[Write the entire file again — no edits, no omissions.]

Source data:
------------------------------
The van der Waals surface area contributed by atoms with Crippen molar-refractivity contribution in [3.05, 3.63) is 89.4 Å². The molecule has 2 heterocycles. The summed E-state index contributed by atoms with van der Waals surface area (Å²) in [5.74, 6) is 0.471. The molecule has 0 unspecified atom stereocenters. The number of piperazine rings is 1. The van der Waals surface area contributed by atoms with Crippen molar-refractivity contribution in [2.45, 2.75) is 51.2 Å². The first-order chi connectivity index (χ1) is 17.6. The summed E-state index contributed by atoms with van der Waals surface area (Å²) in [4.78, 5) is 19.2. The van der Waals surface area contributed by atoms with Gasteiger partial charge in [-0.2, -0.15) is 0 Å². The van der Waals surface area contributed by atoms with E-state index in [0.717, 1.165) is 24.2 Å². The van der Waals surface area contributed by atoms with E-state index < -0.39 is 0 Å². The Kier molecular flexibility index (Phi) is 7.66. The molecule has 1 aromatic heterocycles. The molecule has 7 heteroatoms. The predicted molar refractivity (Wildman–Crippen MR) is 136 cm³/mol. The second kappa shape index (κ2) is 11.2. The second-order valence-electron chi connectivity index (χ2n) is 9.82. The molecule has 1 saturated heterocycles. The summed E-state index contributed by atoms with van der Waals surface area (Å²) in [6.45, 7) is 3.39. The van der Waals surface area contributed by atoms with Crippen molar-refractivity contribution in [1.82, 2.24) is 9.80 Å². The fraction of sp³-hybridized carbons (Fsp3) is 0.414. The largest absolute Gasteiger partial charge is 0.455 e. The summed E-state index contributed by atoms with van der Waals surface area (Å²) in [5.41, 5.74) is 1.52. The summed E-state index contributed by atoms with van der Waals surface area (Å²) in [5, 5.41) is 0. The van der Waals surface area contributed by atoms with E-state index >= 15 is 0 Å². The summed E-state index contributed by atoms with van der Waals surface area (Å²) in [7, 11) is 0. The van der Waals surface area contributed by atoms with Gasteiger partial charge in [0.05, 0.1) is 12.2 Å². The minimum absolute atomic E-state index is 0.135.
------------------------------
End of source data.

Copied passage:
The van der Waals surface area contributed by atoms with Crippen molar-refractivity contribution in [3.05, 3.63) is 89.4 Å². The molecule has 2 heterocycles. The summed E-state index contributed by atoms with van der Waals surface area (Å²) in [5.74, 6) is 0.471. The molecule has 0 unspecified atom stereocenters. The number of piperazine rings is 1. The van der Waals surface area contributed by atoms with Crippen molar-refractivity contribution in [2.45, 2.75) is 51.2 Å². The first-order chi connectivity index (χ1) is 17.6. The summed E-state index contributed by atoms with van der Waals surface area (Å²) in [4.78, 5) is 19.2. The van der Waals surface area contributed by atoms with Gasteiger partial charge in [-0.2, -0.15) is 0 Å². The van der Waals surface area contributed by atoms with E-state index in [0.717, 1.165) is 24.2 Å². The van der Waals surface area contributed by atoms with E-state index < -0.39 is 0 Å². The Kier molecular flexibility index (Phi) is 7.66. The molecule has 1 aromatic heterocycles. The molecule has 7 heteroatoms. The predicted molar refractivity (Wildman–Crippen MR) is 136 cm³/mol. The second kappa shape index (κ2) is 11.2. The second-order valence-electron chi connectivity index (χ2n) is 9.82. The molecule has 1 saturated heterocycles. The summed E-state index contributed by atoms with van der Waals surface area (Å²) in [6.45, 7) is 3.39. The van der Waals surface area contributed by atoms with Crippen molar-refractivity contribution in [1.82, 2.24) is 9.80 Å². The fraction of sp³-hybridized carbons (Fsp3) is 0.414. The largest absolute Gasteiger partial charge is 0.455 e. The summed E-state index contributed by atoms with van der Waals surface area (Å²) in [5.41, 5.74) is 1.52. The summed E-state index contributed by atoms with van der Waals surface area (Å²) in [5, 5.41) is 0. The van der Waals surface area contributed by atoms with E-state index >= 15 is 0 Å². The summed E-state index contributed by atoms with van der Waals surface area (Å²) in [7, 11) is 0. The van der Waals surface area contributed by atoms with Gasteiger partial charge in [0.05, 0.1) is 12.2 Å². The minimum absolute atomic E-state index is 0.135.